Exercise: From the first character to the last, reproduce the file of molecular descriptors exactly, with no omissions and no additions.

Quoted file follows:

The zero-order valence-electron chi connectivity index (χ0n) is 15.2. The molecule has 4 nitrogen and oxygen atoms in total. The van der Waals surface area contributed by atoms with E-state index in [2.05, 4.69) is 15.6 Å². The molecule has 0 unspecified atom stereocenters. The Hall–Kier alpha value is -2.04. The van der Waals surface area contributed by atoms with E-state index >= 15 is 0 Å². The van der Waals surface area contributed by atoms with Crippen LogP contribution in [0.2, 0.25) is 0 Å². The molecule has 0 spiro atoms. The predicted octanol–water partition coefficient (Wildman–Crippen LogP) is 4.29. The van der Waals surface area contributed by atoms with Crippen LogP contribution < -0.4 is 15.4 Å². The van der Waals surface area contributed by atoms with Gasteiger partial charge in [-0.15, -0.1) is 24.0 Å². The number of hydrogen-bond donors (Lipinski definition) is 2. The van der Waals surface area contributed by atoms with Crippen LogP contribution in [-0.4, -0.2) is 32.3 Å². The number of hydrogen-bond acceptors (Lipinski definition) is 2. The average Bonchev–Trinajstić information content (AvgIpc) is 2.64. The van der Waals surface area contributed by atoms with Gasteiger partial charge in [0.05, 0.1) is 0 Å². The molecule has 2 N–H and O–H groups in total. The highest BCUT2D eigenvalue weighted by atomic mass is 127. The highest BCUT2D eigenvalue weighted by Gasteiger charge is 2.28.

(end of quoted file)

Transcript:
The zero-order valence-electron chi connectivity index (χ0n) is 15.2. The molecule has 4 nitrogen and oxygen atoms in total. The van der Waals surface area contributed by atoms with E-state index in [2.05, 4.69) is 15.6 Å². The molecule has 0 unspecified atom stereocenters. The Hall–Kier alpha value is -2.04. The van der Waals surface area contributed by atoms with E-state index >= 15 is 0 Å². The van der Waals surface area contributed by atoms with Crippen LogP contribution in [0.2, 0.25) is 0 Å². The molecule has 0 spiro atoms. The predicted octanol–water partition coefficient (Wildman–Crippen LogP) is 4.29. The van der Waals surface area contributed by atoms with Crippen LogP contribution < -0.4 is 15.4 Å². The van der Waals surface area contributed by atoms with Gasteiger partial charge in [-0.15, -0.1) is 24.0 Å². The number of hydrogen-bond donors (Lipinski definition) is 2. The van der Waals surface area contributed by atoms with Crippen LogP contribution in [-0.4, -0.2) is 32.3 Å². The number of hydrogen-bond acceptors (Lipinski definition) is 2. The average Bonchev–Trinajstić information content (AvgIpc) is 2.64. The van der Waals surface area contributed by atoms with Gasteiger partial charge in [0.05, 0.1) is 0 Å². The molecule has 2 N–H and O–H groups in total. The highest BCUT2D eigenvalue weighted by atomic mass is 127. The highest BCUT2D eigenvalue weighted by Gasteiger charge is 2.28.